Thursday, January 6, 2011

MSDS Training

This question was recently received by OSHA: Is it acceptable merely to distribute copies of MSDSs and consider that to be training? If not, what are the criteria for training?

Response: OSHA's Hazard Communication Standard (HCS) contains the required, minimum elements in an employee information and training program. See, 29 CFR 1910.1200(h). Employers must provide training on hazardous chemicals in an employee's work area when the employee receives his/her initial work assignment and whenever a new physical or health hazard is introduced into the employee's work area. The HCS training requirements are not satisfied by merely providing employees with copies of MSDSs.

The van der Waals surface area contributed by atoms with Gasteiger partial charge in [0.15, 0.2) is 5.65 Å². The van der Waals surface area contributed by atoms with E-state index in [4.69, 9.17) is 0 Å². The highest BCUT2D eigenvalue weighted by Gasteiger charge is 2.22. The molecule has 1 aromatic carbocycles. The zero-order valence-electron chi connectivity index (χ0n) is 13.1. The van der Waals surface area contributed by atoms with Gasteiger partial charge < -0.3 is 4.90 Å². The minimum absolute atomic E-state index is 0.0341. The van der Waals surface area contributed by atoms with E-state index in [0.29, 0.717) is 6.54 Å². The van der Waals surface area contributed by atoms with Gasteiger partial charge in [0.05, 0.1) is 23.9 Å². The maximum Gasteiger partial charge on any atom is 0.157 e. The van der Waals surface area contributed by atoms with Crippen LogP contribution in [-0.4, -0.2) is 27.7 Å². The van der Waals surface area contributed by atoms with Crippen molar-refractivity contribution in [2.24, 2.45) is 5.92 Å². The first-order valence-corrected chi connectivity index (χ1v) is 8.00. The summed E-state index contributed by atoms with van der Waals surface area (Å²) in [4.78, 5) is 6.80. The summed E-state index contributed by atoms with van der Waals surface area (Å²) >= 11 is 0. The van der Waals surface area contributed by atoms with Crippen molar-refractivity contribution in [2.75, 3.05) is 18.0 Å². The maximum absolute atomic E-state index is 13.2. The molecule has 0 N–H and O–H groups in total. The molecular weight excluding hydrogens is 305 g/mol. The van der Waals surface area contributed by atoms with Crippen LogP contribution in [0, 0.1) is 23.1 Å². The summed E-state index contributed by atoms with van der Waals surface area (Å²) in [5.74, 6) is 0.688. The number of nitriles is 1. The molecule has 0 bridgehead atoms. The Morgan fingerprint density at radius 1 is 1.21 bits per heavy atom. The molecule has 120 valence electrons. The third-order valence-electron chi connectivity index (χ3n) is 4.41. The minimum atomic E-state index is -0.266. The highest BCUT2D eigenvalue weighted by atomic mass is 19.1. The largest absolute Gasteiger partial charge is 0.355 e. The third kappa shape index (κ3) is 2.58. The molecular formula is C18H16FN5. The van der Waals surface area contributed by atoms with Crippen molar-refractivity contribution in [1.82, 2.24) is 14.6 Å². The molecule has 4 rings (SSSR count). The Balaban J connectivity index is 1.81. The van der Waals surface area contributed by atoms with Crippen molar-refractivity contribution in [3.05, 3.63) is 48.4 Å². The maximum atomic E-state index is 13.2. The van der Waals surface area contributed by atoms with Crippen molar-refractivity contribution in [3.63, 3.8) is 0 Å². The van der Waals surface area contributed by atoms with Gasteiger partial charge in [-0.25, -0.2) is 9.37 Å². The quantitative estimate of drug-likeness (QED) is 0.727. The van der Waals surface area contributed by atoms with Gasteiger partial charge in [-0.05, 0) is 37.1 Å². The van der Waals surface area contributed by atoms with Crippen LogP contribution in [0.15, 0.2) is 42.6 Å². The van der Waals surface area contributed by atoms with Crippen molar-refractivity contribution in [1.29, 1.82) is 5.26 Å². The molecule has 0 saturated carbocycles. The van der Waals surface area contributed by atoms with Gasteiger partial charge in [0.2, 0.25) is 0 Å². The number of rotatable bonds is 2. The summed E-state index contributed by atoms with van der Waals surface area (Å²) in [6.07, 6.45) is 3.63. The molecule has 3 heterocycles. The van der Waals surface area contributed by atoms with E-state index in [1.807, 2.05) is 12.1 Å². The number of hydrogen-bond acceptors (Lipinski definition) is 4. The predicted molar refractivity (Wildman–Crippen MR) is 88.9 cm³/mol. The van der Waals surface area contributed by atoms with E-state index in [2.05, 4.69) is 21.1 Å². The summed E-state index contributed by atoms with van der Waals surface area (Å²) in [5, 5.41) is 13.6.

Appendix A of the Compliance Directive for Hazard Communication, CPL 2-2.38D explicitly provides that "The training provisions of the HCS are not satisfied solely by giving employees the material safety data sheets to read. An employer's training program is to be a forum for explaining to employees, not only the hazards of the chemicals in their work area, but also how to use the information generated in the hazard communication program. This can be accomplished in many ways, and should include an opportunity for employees to ask questions to ensure that they understand the information presented to them. One of the most common methods of employee training include the use of training programs such as the Hazard Communications Safety Training Program offered by National Safety Compliance.